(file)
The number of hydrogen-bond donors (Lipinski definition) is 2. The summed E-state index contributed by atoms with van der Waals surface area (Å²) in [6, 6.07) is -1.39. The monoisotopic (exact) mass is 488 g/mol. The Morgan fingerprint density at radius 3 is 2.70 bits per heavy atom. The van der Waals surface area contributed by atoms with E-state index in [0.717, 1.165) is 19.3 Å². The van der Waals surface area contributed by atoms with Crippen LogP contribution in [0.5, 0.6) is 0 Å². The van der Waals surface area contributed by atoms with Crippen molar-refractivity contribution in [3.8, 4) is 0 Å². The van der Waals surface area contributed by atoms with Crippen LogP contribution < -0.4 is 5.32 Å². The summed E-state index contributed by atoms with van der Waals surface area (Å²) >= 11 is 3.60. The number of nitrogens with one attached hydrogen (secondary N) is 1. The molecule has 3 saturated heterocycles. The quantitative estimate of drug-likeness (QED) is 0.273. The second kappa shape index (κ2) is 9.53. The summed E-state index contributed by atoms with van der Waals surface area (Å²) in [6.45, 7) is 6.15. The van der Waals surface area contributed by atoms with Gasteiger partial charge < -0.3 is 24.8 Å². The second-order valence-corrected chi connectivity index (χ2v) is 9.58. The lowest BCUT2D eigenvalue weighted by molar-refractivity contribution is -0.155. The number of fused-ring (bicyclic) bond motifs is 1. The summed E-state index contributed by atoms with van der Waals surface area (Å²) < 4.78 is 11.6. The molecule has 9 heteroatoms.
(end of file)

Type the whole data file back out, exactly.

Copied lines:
The number of hydrogen-bond donors (Lipinski definition) is 2. The summed E-state index contributed by atoms with van der Waals surface area (Å²) in [6, 6.07) is -1.39. The monoisotopic (exact) mass is 488 g/mol. The Morgan fingerprint density at radius 3 is 2.70 bits per heavy atom. The van der Waals surface area contributed by atoms with E-state index in [0.717, 1.165) is 19.3 Å². The van der Waals surface area contributed by atoms with Crippen LogP contribution in [0.5, 0.6) is 0 Å². The van der Waals surface area contributed by atoms with Crippen molar-refractivity contribution in [3.8, 4) is 0 Å². The van der Waals surface area contributed by atoms with Crippen LogP contribution < -0.4 is 5.32 Å². The summed E-state index contributed by atoms with van der Waals surface area (Å²) >= 11 is 3.60. The number of nitrogens with one attached hydrogen (secondary N) is 1. The molecule has 3 saturated heterocycles. The quantitative estimate of drug-likeness (QED) is 0.273. The second kappa shape index (κ2) is 9.53. The summed E-state index contributed by atoms with van der Waals surface area (Å²) in [6.45, 7) is 6.15. The van der Waals surface area contributed by atoms with Gasteiger partial charge < -0.3 is 24.8 Å². The second-order valence-corrected chi connectivity index (χ2v) is 9.58. The lowest BCUT2D eigenvalue weighted by molar-refractivity contribution is -0.155. The number of fused-ring (bicyclic) bond motifs is 1. The summed E-state index contributed by atoms with van der Waals surface area (Å²) < 4.78 is 11.6. The molecule has 9 heteroatoms.